Knowledge of the religious life in Farewell is largely based on two canonical visitations of the 14th century, which necessarily emphasise issues for improvement. Roger Northburgh carried out a visitation in 1331 and wrote his decree in French, as the nuns did not understand Latin. It seems that there had been a Latin original, which they had not followed.[43] Two of the nuns had left the convent. In the case of Alice de Kynynton, Northburgh promised to support the prioress with la verge de discipline:[44] this may not imply physical correction, as verge could simply mean a rod of office rather than a big stick. Cecily of Gretton, was to receive counselling and instruction from a nun nominated by the prioress. As always, Northburgh demanded proper accounts from the officials of the convent. As was quite common, he criticised the nuns for extravagant dress: in this case silk girdles and purses. They should elect an older nun to take charge of clothing. The nuns were also ordered not to sleep with each other or with young girls in the dormitory. Two servants were to be put out of the house and only young women intending to become nuns should be accommodated there. A rear door was to be kept locked to prevent recurrence of previous scandals.

Some of the same issues were discussed again in the decree of Robert de Stretton, dated 12 January 1358, following a visitation in 1357.[45] It seems that the nuns were partial to taking trips to Lichfield: they were warned not to do so without permission from the prioress. They were to be accompanied by two other nuns and were not to tarry in the town. Further, nuns were not to leave the precincts of the priory at all without permission, although the custom of taking the air together was commended. No secular women should have been living on the premises without the bishop's permission and any so doing were to leave by the next Feast of the Purification (2 February). The same applied to unauthorised children: with the bishop's permission each nun was allowed to keep one child for education, but males over seven years were excluded. The bishop demanded that nuns keep the vows of poverty, chastity and obedience and the prioress was to report breaches to him. The prioress and officials were to render accounts at least annually to the convent. Separate food rations had proved uneconomic and all the nuns were to eat together in the prioress's hall. Except in case of sickness, the only fire was to be in the building housing the Gesthall or infirmary. Monastic property could not to be granted away without the bishop's permission and any unauthorised grants were invalid. The decree itself was to be read out and explained in English by a literate cleric on the day after it was received.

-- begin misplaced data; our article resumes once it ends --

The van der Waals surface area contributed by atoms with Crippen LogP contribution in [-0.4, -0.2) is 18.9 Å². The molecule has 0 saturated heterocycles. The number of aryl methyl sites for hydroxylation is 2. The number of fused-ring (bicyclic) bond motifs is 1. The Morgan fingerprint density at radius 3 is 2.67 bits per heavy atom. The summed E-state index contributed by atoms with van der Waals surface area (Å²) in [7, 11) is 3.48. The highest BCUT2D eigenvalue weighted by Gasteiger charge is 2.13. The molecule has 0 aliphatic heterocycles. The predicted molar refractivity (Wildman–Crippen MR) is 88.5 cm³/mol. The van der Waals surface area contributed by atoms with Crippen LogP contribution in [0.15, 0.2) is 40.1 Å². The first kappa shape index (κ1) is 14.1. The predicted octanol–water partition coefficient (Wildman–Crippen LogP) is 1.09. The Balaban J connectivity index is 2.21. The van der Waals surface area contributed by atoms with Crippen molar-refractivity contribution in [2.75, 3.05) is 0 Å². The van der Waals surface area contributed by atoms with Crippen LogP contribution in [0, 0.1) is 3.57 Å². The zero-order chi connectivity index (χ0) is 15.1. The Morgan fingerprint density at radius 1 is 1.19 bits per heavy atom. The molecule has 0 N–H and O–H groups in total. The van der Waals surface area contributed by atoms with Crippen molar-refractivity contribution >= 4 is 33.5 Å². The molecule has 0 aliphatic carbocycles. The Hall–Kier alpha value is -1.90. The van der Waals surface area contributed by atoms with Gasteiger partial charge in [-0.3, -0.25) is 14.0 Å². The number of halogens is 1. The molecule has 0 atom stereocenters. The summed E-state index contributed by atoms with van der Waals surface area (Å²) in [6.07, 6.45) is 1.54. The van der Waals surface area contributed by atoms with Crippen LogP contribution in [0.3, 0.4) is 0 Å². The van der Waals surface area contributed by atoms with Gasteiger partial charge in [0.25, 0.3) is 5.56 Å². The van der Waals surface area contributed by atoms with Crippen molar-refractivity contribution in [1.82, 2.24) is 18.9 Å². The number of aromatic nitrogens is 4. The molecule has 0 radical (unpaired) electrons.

Dissolution and after[edit]

Portrait of Thomas Wolsey.
Portrait of William, Lord Paget, by the Master of the Stätthalterin Madonna.

Cardinal Thomas Wolsey was not favourable to monasticism, at least as practised in the early 16th century, and at the outset of his Chancellorship in 1515 requested papal sanction to make visitations of all the monasteries in England.[46] This was granted by Pope Leo X in 1518.[47] In 1524, both Lord Chancellor and Archbishop of York, Wolsey proposed to suppress the Priory of St Frideswide, Oxford in order to fund a new, eighth college for Oxford University, named Cardinal College, in his own memory. In order to raise sufficient finance for the scheme, he propoese to suppress a number of other monasteries around the country and redirect their incomes to the college. In September 1524 Pope Clement VII issued a bull approving Wolsey's appropriation of further houses up to the value of 3000 ducats and letters patent were issued in line with the papal bull.[48] At this point, the only Staffordshire houses named were Sandwell Priory and Canwell Priory. The royal assent for the scheme on 1 October 1524 also named Sandwell and possibly Canwell: the text is partly defaced.[49] The dissolution of these male Benedictine houses went ahead with no mention of Farewell. However Wolsey, in his capacity as papal legate instituted a visitation of Lichfield in response to a complaint from the vicars about their working conditions and salaries, which forced upon Bishop Geoffrey Blythe a revision of Lichfield Cathedral's statutes.[50] Hibbert places this in March 1526 but the Victoria County History dates it to 1527,[51] which may be a confusion of Old Style and New Style dates. Hibbert considered that the visitation provided an occasion for Blythe to raise the condition of Farewell Priory with Wolsey. It is certain that the priory was dissolved in 1527 and the income granted to Lichfield Cathedral to support its choristers.[52][53] The underlying reason for the dissolution seems to have been Wolsey's need to repay a debt he owed to Lichfield in connection with his college scheme.[54]